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Andalusite

Andalusite is an aluminium (aka aluminum) silicate mineral with the chemical formula Al[AlSiO5]. It was first discovered in Andalusia (Spain), hence the name. [1] The andalusite from Spain sometimes occurs in transparent form and this has been used as a gemstone. [2]

Andalusite Gemstones
Andalusite Gemstones
Photo by cobalt123 - lic. under CC-BY-SA-2.0

Andalusite gemstones are known for their unique pleochroism; in andalusite this occurs as trichroism, revealing three different colors - yellow, olive green, red - when the stone is viewed from different directions. Cutters aim to orient the gem so as best to show off the pleochroism - and it's said that fancy (i.e. non-round) shapes such as the rectangular cushion cut give the best emphasis to the color effect. As andalusite is durable it is generally suited for use in jewelry. [3]

Numerous other pleochroic gemstones exist - including epidote, iolite, kunzite, tourmaline and tanzanite.

Andalusite Varieties

Andalusite can occur in pink, yellow, white, green, grey-brown and red-brown. [1] The green variety is also known as viridine. Andalusite has been found in numerous locations around the world including Australia, Austria, Bolivia, Brazil, Canada, China, Czech Republic, France, Germany, Italy, Japan, South Afria, Spain, Sweden, The UK and the USA. [4]

Andalusite is polymorphous with the minerals kyanite and sillimanite.
This means that these minerals all share the same chemical composition, but vary in crystal structure. For example, graphite and diamond are two polymorphs of carbon. [5]

Andalusite was first described by Jean-Claude Delamétherie in 1798. [4] The earliest reference to it I can find in literature is in Arthur Aikin and Charles Rochemont Aikin's 1807 "Dictionary of Chemistry and Mineralogy", which states "Its color is flesh red verging on rose red. It occurs massive and crystallized in rectangular prisms. Its fracture is imperfectly foliated;... It is translucent; is harder than quartz, and sometimes even than spinelle. [6]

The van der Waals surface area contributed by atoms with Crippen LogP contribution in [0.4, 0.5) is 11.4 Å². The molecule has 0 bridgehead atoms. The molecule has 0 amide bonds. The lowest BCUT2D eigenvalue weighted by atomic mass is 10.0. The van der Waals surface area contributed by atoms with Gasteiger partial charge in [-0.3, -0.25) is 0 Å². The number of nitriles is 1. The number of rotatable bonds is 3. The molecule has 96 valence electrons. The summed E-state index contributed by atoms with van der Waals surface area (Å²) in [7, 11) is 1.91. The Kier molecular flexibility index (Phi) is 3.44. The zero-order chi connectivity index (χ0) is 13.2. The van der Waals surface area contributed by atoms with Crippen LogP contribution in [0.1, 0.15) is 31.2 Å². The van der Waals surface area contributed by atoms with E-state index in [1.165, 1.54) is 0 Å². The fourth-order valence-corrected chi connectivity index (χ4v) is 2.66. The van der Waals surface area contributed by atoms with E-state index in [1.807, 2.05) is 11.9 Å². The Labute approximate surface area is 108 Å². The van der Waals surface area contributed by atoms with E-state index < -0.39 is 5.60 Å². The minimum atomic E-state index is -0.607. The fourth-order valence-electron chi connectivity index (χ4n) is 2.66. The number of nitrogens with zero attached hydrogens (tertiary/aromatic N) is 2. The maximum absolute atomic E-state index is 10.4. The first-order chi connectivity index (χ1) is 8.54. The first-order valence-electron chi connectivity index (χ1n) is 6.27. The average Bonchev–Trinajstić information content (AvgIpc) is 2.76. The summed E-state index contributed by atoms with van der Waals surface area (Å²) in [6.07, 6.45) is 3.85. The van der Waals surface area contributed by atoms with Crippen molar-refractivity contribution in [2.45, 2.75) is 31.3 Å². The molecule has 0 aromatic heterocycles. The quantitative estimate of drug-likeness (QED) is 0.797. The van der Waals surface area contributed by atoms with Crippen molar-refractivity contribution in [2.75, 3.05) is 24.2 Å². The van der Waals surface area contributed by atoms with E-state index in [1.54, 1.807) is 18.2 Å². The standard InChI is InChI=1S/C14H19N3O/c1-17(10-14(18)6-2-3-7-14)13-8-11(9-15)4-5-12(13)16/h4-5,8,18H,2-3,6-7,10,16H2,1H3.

Andalusite's hardness is generally listed to be 6.5-7.5 (Mohs).

Andalusite is mentioned in the British Encyclopedia of 1809, where it is recorded that it was also known as hardspar.

An interesting variety of andalusite is chiastolite, which is known for its symmetrical black graphite inclusions which sometimes occur in the shape of a cross. It was also known as Lapis Crucifer, which is Latin for "cross-bearing stone". [7] This stone is sometimes seen cut into slices so as to show the cross patterns.

Andalusite is a lesser known gem and andalusite gemstones are relatively inexpensive. Looking online, prices for stones in the 1-2 carat range seems to be around $60 per carat at retail (Sept 2010).

Andalusite
Andalusite
From Tyrol, Austria. Overall size 7.5 x 5.4 x 5.4 cm.
Photo by Rob Lavinsky, iRocks.com - lic. under CC-BY-SA-3.0

Andalusite
Andalusite
From Bahia, Brazil. Photo by Rob Lavinsky, iRocks.com - lic. under CC-BY-SA-3.0

Andalusite - Sources Referenced:

[1] http://www.realgems.org/list_of_gemstones/andalusite.html
[2] http://en.wikipedia.org/wiki/Andalusite
[3] http://www.gemstone.org/gem-by-gem/english/andalusite.html
[4] http://www.mindat.org/min-217.html
[5] http://www.galleries.com/minerals/silicate/andalusi/andalusi.htm
[6] http://books.google.com/books?id=VQRAAAAAcAAJ&pg=RA1-PA60
[7] http://books.google.com/books?id=-jQPAQAAIAAJ&pg=PT245
[7] http://en.wikipedia.org/wiki/Chiastolite

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